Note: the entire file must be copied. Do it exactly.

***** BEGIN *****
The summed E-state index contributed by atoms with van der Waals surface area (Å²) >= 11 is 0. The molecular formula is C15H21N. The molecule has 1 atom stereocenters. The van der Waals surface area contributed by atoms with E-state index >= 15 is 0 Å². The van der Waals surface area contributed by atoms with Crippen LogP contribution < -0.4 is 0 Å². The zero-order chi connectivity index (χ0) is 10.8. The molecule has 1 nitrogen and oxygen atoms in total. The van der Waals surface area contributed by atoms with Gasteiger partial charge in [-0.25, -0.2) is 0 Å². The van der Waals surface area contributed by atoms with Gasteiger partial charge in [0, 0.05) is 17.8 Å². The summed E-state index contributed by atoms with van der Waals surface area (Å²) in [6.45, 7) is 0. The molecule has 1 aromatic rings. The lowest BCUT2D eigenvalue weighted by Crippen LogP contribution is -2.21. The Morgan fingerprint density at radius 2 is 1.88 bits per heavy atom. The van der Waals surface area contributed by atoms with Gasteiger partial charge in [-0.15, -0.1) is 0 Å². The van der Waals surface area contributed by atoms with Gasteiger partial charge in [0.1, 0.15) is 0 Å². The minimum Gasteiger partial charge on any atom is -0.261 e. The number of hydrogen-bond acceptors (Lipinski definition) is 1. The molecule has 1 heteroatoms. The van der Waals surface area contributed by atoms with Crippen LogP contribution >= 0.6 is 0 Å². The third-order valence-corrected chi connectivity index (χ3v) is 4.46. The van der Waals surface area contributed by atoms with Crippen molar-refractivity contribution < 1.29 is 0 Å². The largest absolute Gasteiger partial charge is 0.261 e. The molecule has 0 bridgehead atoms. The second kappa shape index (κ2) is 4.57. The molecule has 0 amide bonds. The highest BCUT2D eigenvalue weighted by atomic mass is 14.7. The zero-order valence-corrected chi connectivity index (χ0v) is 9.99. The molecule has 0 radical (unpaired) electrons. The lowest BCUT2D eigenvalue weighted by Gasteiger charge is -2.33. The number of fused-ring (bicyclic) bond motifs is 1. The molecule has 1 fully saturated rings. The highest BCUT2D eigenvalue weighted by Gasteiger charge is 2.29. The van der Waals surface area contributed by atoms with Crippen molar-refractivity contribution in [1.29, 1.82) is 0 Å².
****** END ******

The summed E-state index contributed by atoms with van der Waals surface area (Å²) >= 11 is 0. The molecular formula is C15H21N. The molecule has 1 atom stereocenters. The van der Waals surface area contributed by atoms with E-state index >= 15 is 0 Å². The van der Waals surface area contributed by atoms with Crippen LogP contribution < -0.4 is 0 Å². The zero-order chi connectivity index (χ0) is 10.8. The molecule has 1 nitrogen and oxygen atoms in total. The van der Waals surface area contributed by atoms with Gasteiger partial charge in [-0.25, -0.2) is 0 Å². The van der Waals surface area contributed by atoms with Gasteiger partial charge in [0, 0.05) is 17.8 Å². The summed E-state index contributed by atoms with van der Waals surface area (Å²) in [6.45, 7) is 0. The molecule has 1 aromatic rings. The lowest BCUT2D eigenvalue weighted by Crippen LogP contribution is -2.21. The Morgan fingerprint density at radius 2 is 1.88 bits per heavy atom. The van der Waals surface area contributed by atoms with Gasteiger partial charge in [-0.15, -0.1) is 0 Å². The van der Waals surface area contributed by atoms with Gasteiger partial charge in [0.1, 0.15) is 0 Å². The minimum Gasteiger partial charge on any atom is -0.261 e. The number of hydrogen-bond acceptors (Lipinski definition) is 1. The molecule has 1 heteroatoms. The van der Waals surface area contributed by atoms with Crippen LogP contribution >= 0.6 is 0 Å². The third-order valence-corrected chi connectivity index (χ3v) is 4.46. The van der Waals surface area contributed by atoms with Crippen molar-refractivity contribution < 1.29 is 0 Å². The largest absolute Gasteiger partial charge is 0.261 e. The molecule has 0 bridgehead atoms. The second kappa shape index (κ2) is 4.57. The molecule has 0 amide bonds. The highest BCUT2D eigenvalue weighted by atomic mass is 14.7. The zero-order valence-corrected chi connectivity index (χ0v) is 9.99. The molecule has 0 radical (unpaired) electrons. The lowest BCUT2D eigenvalue weighted by Gasteiger charge is -2.33. The number of fused-ring (bicyclic) bond motifs is 1. The molecule has 1 fully saturated rings. The highest BCUT2D eigenvalue weighted by Gasteiger charge is 2.29. The van der Waals surface area contributed by atoms with Crippen molar-refractivity contribution in [1.29, 1.82) is 0 Å².